Hyde Hall Planning: 1830s Chemises

The chemise is the first thing you put on, so it's the first garment I'll be discussing.

As in other eras, the chemise was used as an underlayer to soak up the wearer's oils and sweat and protect the rest of the clothing. Throughout history, they have tended to be pretty shapeless, but there are typically various features that reflect contemporary fashion. In this period, that typically means higher and wider necklines, and short but full sleeves.

Fabrics

This period marks the early years of the Industrial Revolution, and the transition from linen to cotton as the basic utility fabric. Linen required a significant investment of time for processing (you have to let the harvested plant sit around in water for weeks to rot the stems and loosen the fibers), while cotton could be cleaned, carded, and spun pretty much immediately, which is part of the reason for this transition.

Both linen and cotton were used for undergarments at this time. The Workwoman's Guide, first published in 1838, says that: "Shifts are generally made of fine Irish linen or calico for the upper classes, and of stout linen or strong but soft calico for poor children." ("Shift" was also still in common use, with "chemise" making the transition from refined to neutral, marked to unmarked.) You can therefore use whichever you prefer/can afford. Generally, you sew with a linen thread if you are using linen, and cotton thread if you're using cotton.

I would not recommend using polyester or a poly blend. They will make you very hot and trap your sweat against your body instead of soaking it in. Even cheap Sew Essentials muslin is a better choice.

Pattern (feel free to pin this on Pinterest!)

(1 square = 1 inch; no seam allowances or hems included)


In cutting out this pattern, you want four yoke pieces (or, if you want, you can put the center back seam on a fold and just cut out two), two sleeves, two body pieces, and two godets.

Cut the slit in the top of one of the body pieces, which is now your front. Hem the sides of the slit narrowly. Sew the sides of the body from the bottom up to the marks.

If you cut out four yoke halves, sew two pairs together at the center back seam. In either case, set them together, right side to right side, and sew around the curved neckline edge and down the front edges. Leave wrong side out.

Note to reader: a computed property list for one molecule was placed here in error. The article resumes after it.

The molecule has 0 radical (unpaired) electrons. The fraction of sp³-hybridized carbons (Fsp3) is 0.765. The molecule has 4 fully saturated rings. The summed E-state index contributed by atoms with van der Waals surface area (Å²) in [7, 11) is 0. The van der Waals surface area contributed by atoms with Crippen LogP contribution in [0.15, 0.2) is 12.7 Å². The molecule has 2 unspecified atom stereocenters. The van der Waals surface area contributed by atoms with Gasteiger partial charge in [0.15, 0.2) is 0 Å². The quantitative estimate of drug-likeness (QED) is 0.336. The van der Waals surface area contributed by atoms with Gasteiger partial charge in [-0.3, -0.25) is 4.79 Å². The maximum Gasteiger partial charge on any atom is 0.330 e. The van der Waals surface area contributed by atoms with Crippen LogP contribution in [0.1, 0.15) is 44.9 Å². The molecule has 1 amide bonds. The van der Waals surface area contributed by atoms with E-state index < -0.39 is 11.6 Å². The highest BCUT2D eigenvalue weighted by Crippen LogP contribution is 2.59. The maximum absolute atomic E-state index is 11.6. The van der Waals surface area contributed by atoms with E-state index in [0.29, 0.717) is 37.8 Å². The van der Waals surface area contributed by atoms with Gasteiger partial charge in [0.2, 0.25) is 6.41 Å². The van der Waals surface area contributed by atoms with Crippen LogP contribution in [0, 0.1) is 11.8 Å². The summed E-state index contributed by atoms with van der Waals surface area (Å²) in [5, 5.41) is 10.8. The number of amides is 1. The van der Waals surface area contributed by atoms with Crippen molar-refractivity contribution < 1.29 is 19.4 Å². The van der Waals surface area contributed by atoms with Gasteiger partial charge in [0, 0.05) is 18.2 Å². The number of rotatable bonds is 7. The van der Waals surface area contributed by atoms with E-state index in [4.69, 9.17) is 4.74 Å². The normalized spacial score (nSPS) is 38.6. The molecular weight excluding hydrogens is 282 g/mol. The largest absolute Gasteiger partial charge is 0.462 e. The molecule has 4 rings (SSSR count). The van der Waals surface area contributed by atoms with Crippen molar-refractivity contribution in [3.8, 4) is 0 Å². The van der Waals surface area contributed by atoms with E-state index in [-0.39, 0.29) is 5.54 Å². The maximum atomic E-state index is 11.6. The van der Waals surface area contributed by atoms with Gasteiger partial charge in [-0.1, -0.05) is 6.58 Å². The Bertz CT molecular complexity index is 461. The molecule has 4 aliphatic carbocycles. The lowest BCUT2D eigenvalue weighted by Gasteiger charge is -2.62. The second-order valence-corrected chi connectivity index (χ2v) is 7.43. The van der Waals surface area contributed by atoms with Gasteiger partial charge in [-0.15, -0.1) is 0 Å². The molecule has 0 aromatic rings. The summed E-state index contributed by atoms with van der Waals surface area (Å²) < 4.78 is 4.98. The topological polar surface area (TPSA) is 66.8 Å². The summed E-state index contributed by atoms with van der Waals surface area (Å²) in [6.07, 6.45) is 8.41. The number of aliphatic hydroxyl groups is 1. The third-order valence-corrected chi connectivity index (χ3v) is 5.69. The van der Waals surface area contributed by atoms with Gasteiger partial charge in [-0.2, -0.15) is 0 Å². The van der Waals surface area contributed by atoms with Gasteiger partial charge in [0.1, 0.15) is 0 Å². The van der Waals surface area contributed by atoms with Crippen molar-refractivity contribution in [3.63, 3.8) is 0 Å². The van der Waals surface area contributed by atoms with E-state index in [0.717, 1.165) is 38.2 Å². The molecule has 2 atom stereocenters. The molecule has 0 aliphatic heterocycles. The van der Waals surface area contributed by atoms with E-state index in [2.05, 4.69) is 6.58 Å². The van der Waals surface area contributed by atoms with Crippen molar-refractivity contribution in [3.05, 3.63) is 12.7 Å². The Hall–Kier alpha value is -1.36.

Sew the sleeve seam for about two inches from the bottom, so that there is a 5" opening left. Set one corner of the godet into the opening and sew each side coming from that corner to each side of the opening. (This is ... very hard to explain in words. I plan to make a YouTube video soon exploring my copy of this chemise and it should help, for anyone who hasn't made an eighteenth-century-style shift before.) Fell the seam to protect the raw edges.

Gather the top edge of the sleeve as sewn. Then set the sleeve and godet into the body above the mark, and sew them in. Fell the side seams.

Run gathering stitches along the top edges of the body, in front and in back. Place the right side of one layer of the yoke to the right side of the body, lining up the hemmed slit with the sewn front edges of the yoke, the side labeled "sleeve head" with the top of the sleeve, and the center back seam with the center back of the back body. Pull the gathering stitches so that the body pieces fit the yoke, and sew the body and sleeve to that one yoke layer (which is now the outer layer).

Turn the yoke right side out and press. Turn up the bottom of the other yoke layer (the inner layer) by whatever seam allowance you used on the outer one and press or pin. Whipstitch that layer to the inside of the body and sleeve.

Congratulations, you're practically done! Hem the edges of the sleeves and the bottom of the body. Put a box pleat into the bottom of the sleeve where shown, and whip it down on the edge of the hem. Sew a buttonhole on one side of the yoke where shown, through all layers, and then sew a button on the other side.

You're done! Enjoy your chemise!

Comments

  1. Thank you for sharing this pattern! I am trying to wrap my head around the sleeve godet thing - they way I understand it, the godet is like an underarm gusset, so you set it into the armscye to sit more or less under your armpit, is that correct? I think the reason I’m confused is the word “godet.” I guess I’ve only seen that used (as a relative newbie seamstress) to mean the piece of fabric that makes a skirt flare out at the bottom. So I initially thought it was to make the sleeve flare out.

    Like many creative people, I’m quite visually oriented, so I think a very simple little sketch (perhaps less laborious than making a video!) would help me a lot.

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    Replies
    1. Sorry for the confusion! I was taught that gore = a trapezoidal piece as used in a flared skirt, gusset = an insert sewn on two opposite sides and free on the other two (as in underwear), and godet = an insert sewn on all four sides. If you've ever made an 18th century shift, this is the same process. The square is used to allow more movement to the arm. Carolyn Dowdell has a great post on shift construction here that may help: https://brocadegoddess.wordpress.com/linen-shift/

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